Occasional Labor, 16mm film sequence, 1991
original film by Matthew Drescher and Valerie Constantino
link to video HERE
on the impermanent disposition of art, life and textile
Years ago I wrote an essay entitled Domestic Gestures in consideration of the ephemeral nature of domestic activities, identifying those processes as an integrated art form. It was the first expression of my inclination towards an interdisciplinary study of domestic culture and materiality in relation to impermanence.
Subsequently, I wrote two essays, each a reflection of specific aspects of these ideas. The first one entitled Threadlore (Surface Design Journal, Fall, 1994) considered mythological and cosmological allusions to textile processes such as spinning and weaving in relation to fundamental structures of matter. Textile: An Event in Time (Fiberarts, Sept / Oct, 1995), examined the works of several textile artists whose work underscores process as a discrete creative element.
During this period, I made a short 16mm film for an installation entitled Occasional Labor (link to video HERE), described in an essay of the same title. That installation along with those initial writings led to these expanded texts, presented here under the same canopy: Occasional Labor.
I am in pursuit of the connections between my experience of textile and subjects that penetrate the fugitive qualities of being. Subjects that have emerged along the way include, but are not limited to: traditional mythologies, multi-cultural philosophies, metaphysics, modern science, particularly recent development in physics, and time-based and mutable art forms including collage, installation, video and performance. In addition to the writing, each essay includes citations and images from a wide selection of sources.
The scope of these collected documents has seemed far-reaching, like a vast, immeasurable tapestry. My understanding of these subjects continues to evolve in relation to world events and personal states of affair. All the while, textile offers an apt and fertile metaphor for the tangles of materiality, global economies, environmental degradation and the indeterminacies of everyday life. Following this Introduction and Prelude, a PDF document for each individual composition* is linked by title.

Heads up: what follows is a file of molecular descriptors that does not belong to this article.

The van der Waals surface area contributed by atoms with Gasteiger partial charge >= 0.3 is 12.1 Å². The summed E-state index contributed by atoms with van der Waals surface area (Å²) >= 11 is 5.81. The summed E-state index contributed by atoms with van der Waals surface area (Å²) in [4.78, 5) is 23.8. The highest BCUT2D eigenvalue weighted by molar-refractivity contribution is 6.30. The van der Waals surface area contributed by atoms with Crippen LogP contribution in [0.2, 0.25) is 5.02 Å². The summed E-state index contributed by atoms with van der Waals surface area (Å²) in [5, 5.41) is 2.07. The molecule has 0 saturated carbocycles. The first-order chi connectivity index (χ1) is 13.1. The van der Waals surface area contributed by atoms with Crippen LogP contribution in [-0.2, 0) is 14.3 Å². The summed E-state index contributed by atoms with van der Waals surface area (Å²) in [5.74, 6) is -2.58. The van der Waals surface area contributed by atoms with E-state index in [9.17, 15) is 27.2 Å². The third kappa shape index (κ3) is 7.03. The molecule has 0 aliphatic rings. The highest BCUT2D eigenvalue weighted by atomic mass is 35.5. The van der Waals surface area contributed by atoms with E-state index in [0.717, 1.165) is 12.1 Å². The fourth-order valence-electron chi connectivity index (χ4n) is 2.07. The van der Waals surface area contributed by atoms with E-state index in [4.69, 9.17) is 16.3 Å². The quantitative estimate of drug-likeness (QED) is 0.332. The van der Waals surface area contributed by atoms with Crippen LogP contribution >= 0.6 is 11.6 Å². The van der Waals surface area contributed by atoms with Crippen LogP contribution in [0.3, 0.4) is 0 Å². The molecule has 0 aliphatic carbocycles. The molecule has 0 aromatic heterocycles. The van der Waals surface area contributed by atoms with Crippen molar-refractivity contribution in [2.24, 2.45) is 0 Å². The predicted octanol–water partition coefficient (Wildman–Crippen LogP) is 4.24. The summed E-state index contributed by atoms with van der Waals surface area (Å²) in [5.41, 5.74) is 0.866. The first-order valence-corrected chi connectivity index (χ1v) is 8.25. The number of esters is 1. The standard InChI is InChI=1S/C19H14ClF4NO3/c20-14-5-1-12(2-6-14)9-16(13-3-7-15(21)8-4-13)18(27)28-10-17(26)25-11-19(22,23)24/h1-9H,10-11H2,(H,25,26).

I dwell in Possibility -
A fairer House than Prose -
More numerous of Windows -
Superior - for Doors -
Of Chambers as the Cedars -
Impregnable of Eye -
And for an Everlasting Roof
The Gambrels of the Sky -
Of Visitors - the fairest -
For Occupation - This -
The spreading wide my narrow Hands
To gather Paradise -
- Emily Dickenson
Giovanni Lorenzo Bernini (attr: Guilio Cartari)
Angel with Superscription, Ponte Sant’ Angelo, Rome, 1669-71
At times I seem to be someone other than the one I seem most often to be. This one - romantic, imaginative or brooding and rambling. As a child my activities were a bit like those of a theatrical designer. I made clothing for a cast of characters: doll babies, stuffed kitties, paper brides and their flat grooms. With plain white drawing paper and a sweep of colored crayons, I made backdrops, interior furnishings and accessories; draperies with matching upholstery and carpets. Like a baroque architect, I deliberated over the effects of place upon figures and objects, changing and arranging in consideration of the most dramatic effects of every ambient detail relative to everything else.
Besides such juvenile leanings, I have alternately throughout time and place, been otherwise engaged as a gardener, chamber-maid, K-12 substitute teacher, chain-saw operator, truck-stop waitress, trade floor gopher, handy-person, artist’s model, and so on. Life asserts itself with uncertainty: the self, a mist. Fluffs of white or black stacks of clouds in variable blue-grey skies. Tempest on the horizon.
Still, the call to a creative life like a length of crepe de chine is as strong as it is fluid. Wrapped then, in the allegory of textile and the ambiguity of text, the impermanent events of life and self take form. And today I am an artist -- a poet or a conjurer, a weaver of words and a catcher of dreams.
Dickenson, Emily; #657, The Complete Works of Emily Dickenson, Ed. Johnson, Thomas H., pg. 327
Giovanni Lorenzo Bernini (attributed to his students, Guilio Cartari), Angel with Superscription, bridge at Ponte Sant’ Angelo, Rome, 1669-71, original image: ©Marie-Lan Nguyen, Wikimedia Commons, Attribution 2.5 Generic
Six Essays (linked by title)